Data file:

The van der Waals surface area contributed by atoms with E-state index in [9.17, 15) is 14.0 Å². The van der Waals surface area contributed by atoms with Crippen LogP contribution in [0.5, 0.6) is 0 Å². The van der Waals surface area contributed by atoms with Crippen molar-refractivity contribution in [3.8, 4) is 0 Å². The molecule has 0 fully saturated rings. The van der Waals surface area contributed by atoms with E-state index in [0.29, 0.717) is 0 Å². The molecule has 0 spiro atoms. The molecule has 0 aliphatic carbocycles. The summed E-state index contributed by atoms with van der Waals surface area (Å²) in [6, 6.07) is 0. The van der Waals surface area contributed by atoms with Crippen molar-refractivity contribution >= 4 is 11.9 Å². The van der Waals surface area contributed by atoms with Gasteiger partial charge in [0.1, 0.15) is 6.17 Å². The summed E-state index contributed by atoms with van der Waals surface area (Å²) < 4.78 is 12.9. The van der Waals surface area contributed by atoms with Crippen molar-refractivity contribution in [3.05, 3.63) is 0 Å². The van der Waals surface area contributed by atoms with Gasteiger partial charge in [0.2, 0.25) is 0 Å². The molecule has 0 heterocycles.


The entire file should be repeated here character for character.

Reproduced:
The van der Waals surface area contributed by atoms with E-state index in [9.17, 15) is 14.0 Å². The van der Waals surface area contributed by atoms with Crippen LogP contribution in [0.5, 0.6) is 0 Å². The van der Waals surface area contributed by atoms with Crippen molar-refractivity contribution in [3.8, 4) is 0 Å². The molecule has 0 fully saturated rings. The van der Waals surface area contributed by atoms with E-state index in [0.29, 0.717) is 0 Å². The molecule has 0 spiro atoms. The molecule has 0 aliphatic carbocycles. The summed E-state index contributed by atoms with van der Waals surface area (Å²) in [6, 6.07) is 0. The van der Waals surface area contributed by atoms with Crippen molar-refractivity contribution >= 4 is 11.9 Å². The van der Waals surface area contributed by atoms with Gasteiger partial charge in [0.1, 0.15) is 6.17 Å². The summed E-state index contributed by atoms with van der Waals surface area (Å²) < 4.78 is 12.9. The van der Waals surface area contributed by atoms with Crippen molar-refractivity contribution in [3.05, 3.63) is 0 Å². The van der Waals surface area contributed by atoms with Gasteiger partial charge in [0.2, 0.25) is 0 Å². The molecule has 0 heterocycles.